This year, back-to-school takes on a new meaning. For some students, the return to school will be overdue and exciting. For others, it may be challenging to get back into the routines. Some will have anxiety, others will be thrilled to see friends again. As teachers, we have to prepare for students who are experiencing any number of emotions, and know that these emotions may change by the day – or the hour. When we expect that there will be some anxiety and uneasiness about the return to the classroom, we can also expect that it will be stressful for the adults as well.

There’s no way to effectively support students if you’re feeling run down, overwhelmed or maxed out. Knowing in advance that the start of the year will likely come with uncertainty and challenges, you can plan ahead to attend to your mental health and wellbeing. Rather than letting it knock us down, let’s plan for it.

As you return to school this year, consider these tips to prioritize your own wellbeing and mental health.

Pack healthy snacks.

The food we eat is directly correlated to our physical and emotional health. When we’re stressed out, we often respond by filling our bodies with snacks, or we grab our freezer or fast food lunches because we don’t have time to plan ahead. Take a few minutes on the weekend to stock up on healthy that make you feel good, and stash them in your desk. Think about lunches that are easy and fit your lifestyle but that don’t leave you feeling groggy. And of course, it’s a good idea to pack tiny treats as a pick-me-up when you need them. That afternoon square of chocolate can, in fact, make your day better. So don’t be hard on yourself and make sure you’re eating foods you enjoy, but make sure they make you feel good, too.

Get a good night’s sleep.

A quality night’s sleep is one of THE BEST ways to take care of our physical and emotional health. We don’t need to tell you the difference in what it feels like on a well-rested day versus a sleep-deprived day. We all know! Getting a good night’s sleep can be challenging. After all, stress can keep us awake just when we need sleep the most. But there are things we can do to make sure we get enough quality and quantity sleep, such as creating a good bedtime routine. Here are three tips for kids (and pssst, they apply to adults, too!)

Keep electronic devices out of the bedroom.

Speaking of sleep, keeping electronic devices away from where we sleep can be a game changer for our mental health. (Hold on, we know what you’re thinking. You can buy an alarm clock for a very low price that will wake you up on time every morning!) Charge devices for the night in another room, starting one hour before bed. Now you have freedom to wind down for bed in a screen-free way. Try reading a book or magazine, listening to an audiobook, podcast or calm music or write in a gratitude journal before bed instead.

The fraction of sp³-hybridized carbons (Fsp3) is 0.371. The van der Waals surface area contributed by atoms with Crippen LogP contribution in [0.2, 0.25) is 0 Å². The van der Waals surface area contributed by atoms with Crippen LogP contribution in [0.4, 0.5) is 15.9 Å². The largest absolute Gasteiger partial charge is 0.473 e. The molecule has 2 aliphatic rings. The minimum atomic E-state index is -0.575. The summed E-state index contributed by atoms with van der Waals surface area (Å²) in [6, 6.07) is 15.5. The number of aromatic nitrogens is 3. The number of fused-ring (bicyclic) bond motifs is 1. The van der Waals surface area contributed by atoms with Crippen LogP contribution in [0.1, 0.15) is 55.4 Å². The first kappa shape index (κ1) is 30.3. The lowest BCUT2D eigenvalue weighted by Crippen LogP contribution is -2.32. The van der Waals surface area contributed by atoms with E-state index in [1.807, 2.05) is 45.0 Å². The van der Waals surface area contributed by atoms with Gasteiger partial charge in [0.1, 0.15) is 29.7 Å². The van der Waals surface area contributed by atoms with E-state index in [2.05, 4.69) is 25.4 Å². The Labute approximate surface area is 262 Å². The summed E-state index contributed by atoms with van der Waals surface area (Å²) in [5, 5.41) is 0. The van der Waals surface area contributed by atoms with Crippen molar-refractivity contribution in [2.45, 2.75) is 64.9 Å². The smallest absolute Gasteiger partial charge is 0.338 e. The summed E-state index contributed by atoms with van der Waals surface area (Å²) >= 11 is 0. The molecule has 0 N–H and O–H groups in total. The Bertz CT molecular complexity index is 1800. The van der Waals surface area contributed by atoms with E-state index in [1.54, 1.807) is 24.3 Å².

Stay in touch with loved ones.

Our loved ones can be a great support system for us. Sometimes we can use these check-ins to alleviate stress by talking about our stressors to get things off our chests. Other times, just talking about life or laughing about silly jokes can alleviate stress. Find time to squeeze in a phone call here and there – your daily commute might be the perfect time. You can even make a schedule, like Mondays, call Grandma, Thursdays, call Sam.

Set a reasonable exercise goal.

Exercise is so great and important, but it’s often the first thing to go when overwhelmed. When our exercise is too cumbersome or takes too much time, it often gets cut. Consider ways to get at least 10 minutes of exercise a day, and be sure to find some ways that don’t take too much effort. Driving to the gym might take up a whole evening, but a 10-minute walk through the neighborhood after dinner is reasonable on the days that you really can’t do much.

Pay attention to your inner needs.

Tune in to your emotional and spiritual self-care needs. What feeds your soul and makes you feel whole? For some, it might mean attending a faith service or reading a spiritual text, meditating or praying. For some, spending time in nature, listening to music or attending a concert or gathering. Think about the days or moments in your life where you feel most fulfilled. Then seek out those experiences and put them on your calendar.

We know – how are you supposed to add all these to dos to the list? Think of it this way: prioritizing your mental health now will save you in the long run. It’s like brushing your teeth to avoid a cavity. A small bit of daily attention on your mental health can make dividends in return.

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